• Pranavi Hiremath

The Importance of Sex Education

Pranavi Hiremath explores the use of sex education to prevent child abuse in a powerful piece.

Artwork: GET OUT by Ellie Ibbotson (Instagram: @ellie_ibbotson)

Caption (Fabiana Duglio: Artistic co-ordinator): The artwork by Ellie Ibbotson portrays her childhood trauma regarding her fear of bath-taking. It represents the power of disturbing memories in unleashing an overwhelming sensation of fear. Likewise, sexual violence and abuse have similar traumatic psychological impacts on victims - thus correct sexual education is key to overcoming the phenomenon and its lasting consequences on an individual and collective level. 


“With trust, I let you in

With innocence, I believed 

But you played with me

You misused 

Blinded by innocence 

I never realised you made me a victim 

But soon to be shattered 

Soon to be in pain and regret

As my innocence grew to knowledge”


Most children victims of child abuse are unaware of the crimes being done to them, which leads to them realising too late or is some cases not at all.

The fact that most people have a story to tell about their experience of sexual violence is extremely scarring and devastating. Although there isn’t an exact definition for what sexual violence or sexual assault is, the bottom line is that any intentional act of sexual advance: physical, verbal or imagery, towards an un-consenting or unaware individual, is a crime. Here, I say ‘unaware’ because unfortunately, even children are victims of sexual abuse and in most cases, children are not aware of what is happening.


Eradicating sexual violence from our society is a battle that has only begun. The most important step that should be taken to do this would be by teaching children about sex and sexual violence in schools. Sexual abuse towards minors usually occurs because they are vulnerable, unaware and most of the times the abuser is known and trusted by them. Even more alarming is the fact that the victims usually do not report or inform their guardian because either they are ashamed, confused or do not know that they have been abused.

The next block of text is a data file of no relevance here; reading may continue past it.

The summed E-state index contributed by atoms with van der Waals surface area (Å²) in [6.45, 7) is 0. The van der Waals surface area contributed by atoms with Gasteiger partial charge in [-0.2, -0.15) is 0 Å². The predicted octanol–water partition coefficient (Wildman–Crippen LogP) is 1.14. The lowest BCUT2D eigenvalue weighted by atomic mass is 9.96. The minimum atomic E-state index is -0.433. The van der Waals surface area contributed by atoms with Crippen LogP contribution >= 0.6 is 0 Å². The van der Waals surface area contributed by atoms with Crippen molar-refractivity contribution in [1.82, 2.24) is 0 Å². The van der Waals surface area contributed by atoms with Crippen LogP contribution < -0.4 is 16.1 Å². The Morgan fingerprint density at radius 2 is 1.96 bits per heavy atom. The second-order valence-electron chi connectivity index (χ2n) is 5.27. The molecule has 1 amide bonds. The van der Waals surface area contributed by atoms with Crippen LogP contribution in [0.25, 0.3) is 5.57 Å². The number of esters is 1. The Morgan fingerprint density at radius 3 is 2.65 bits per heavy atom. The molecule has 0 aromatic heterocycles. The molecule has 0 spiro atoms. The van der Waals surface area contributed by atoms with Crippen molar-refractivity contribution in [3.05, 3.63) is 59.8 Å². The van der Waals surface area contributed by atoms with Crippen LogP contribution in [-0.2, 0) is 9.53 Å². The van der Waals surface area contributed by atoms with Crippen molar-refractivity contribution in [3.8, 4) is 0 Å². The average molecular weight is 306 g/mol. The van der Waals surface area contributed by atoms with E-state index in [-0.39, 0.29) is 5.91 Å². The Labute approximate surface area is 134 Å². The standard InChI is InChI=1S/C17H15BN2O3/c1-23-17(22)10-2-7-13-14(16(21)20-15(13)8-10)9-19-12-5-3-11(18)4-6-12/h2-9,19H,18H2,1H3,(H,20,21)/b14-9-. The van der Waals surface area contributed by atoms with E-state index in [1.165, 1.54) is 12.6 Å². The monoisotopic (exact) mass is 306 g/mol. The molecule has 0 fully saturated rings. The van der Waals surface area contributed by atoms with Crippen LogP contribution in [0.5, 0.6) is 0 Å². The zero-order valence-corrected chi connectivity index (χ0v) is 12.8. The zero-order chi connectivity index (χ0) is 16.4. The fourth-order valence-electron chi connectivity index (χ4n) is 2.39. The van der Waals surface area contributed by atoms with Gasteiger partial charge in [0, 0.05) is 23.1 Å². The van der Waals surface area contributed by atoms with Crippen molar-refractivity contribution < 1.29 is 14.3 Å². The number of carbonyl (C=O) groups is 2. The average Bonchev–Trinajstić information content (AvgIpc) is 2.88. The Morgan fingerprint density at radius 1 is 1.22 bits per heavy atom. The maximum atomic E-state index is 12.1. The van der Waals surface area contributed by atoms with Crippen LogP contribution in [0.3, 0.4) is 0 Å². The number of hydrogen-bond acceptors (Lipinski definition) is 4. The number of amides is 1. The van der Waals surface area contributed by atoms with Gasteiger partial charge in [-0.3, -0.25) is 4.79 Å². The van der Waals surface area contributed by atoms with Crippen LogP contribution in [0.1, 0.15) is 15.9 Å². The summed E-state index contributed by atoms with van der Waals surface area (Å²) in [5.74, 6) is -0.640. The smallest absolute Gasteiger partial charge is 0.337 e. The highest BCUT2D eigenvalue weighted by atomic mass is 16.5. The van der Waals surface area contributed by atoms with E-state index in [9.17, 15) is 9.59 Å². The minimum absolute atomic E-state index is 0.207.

Therefore, providing education in schools about what is wrong and what is right, educating them about sex, sexual abuse, what constitutes ‘good touching’ and ‘bad touching’, relationships and most importantly what they must do if they ever find themselves or their peers in such a situation, will help children set boundaries and will help prevent abuses and the consequent trauma. This will also help them grow into responsible citizens who are aware of how to treat others and not indulge in such a crime themselves.


Interviews and research have shown how due to lack of sex education, young girls and boys do not know about contraception, sexually transmitted diseases and most importantly, are unaware of the importance of consent. Studies have also shown that being sexually abused at a young age causes mental health issues like depression, PTSD, substance use disorders, anxiety, eating disorders. Sex education and awareness at a young age can prevent harm and consequential mental health issues.


Sex education is still a controversial subject in most countries and has not been made compulsory to learn about, including in European countries as well. It was only in 2019 that the UK government’s Department for Education made sex education mandatory for primary and secondary schools in England. The curriculum was revised after almost 20 years (last revised in 2000).


Sex and sexual violence education have many obstacles such as economic factors, religious beliefs and differences in opinions. Even countries that have made sex education compulsory face backlash from parents because of their opinions and religious beliefs. For now, at an individual level, we have to be responsible citizens by trying our best not to cause any harm and not be harmed by taking measures to stay safe, talking to people you trust or professional counsellors in case of an unfortunate event. Do what you can to educate and spread awareness about sex and sexual violence.


Further action:


Students at University of Edinburgh:

All the help and guidance the university provides.

https://www.ed.ac.uk/students/health-wellbeing/crisis-support/sexual-violence

https://www.eusa.ed.ac.uk/support_and_advice/the_advice_place/harassment_safety_and_crime/bulling_discrimination_and_harassment/sexual_harassment/


More about how not having access to sex education will ultimately harm children and teenagers. This article includes how different communities react to sex education in the UK and how the victims and possible victims themselves are not being given a chance to have their say. Includes interviews of teenagers, young victims in the UK:

https://www.opendemocracy.net/en/5050/backlash-against-sex-education-uk-will-ultimately-harm-children/


Sexual violence against children and prevention:

https://www.unicef.org/protection/sexual-violence-against-children

https://www.cdc.gov/violenceprevention/childabuseandneglect/childsexualabuse.html


For more information on sex education in European countries, UK:

https://www.debatingeurope.eu/2020/02/12/should-sex-education-be-compulsory-in-every-school/#.X5p95oj7Q2w

https://populationmatters.org/news/2020/06/16/can-relationships-sex-education-help-save-planet


Sex Education in UK: https://commonslibrary.parliament.uk/research-briefings/sn06103/

https://www.fpa.org.uk/relationships-and-sex-education/our-views


Sexual Abuse and Mental health:

https://www.mhanational.org/sexual-assault-and-mental-health


Pranavi is a second year Astrophysics student at the University of Edinburgh.



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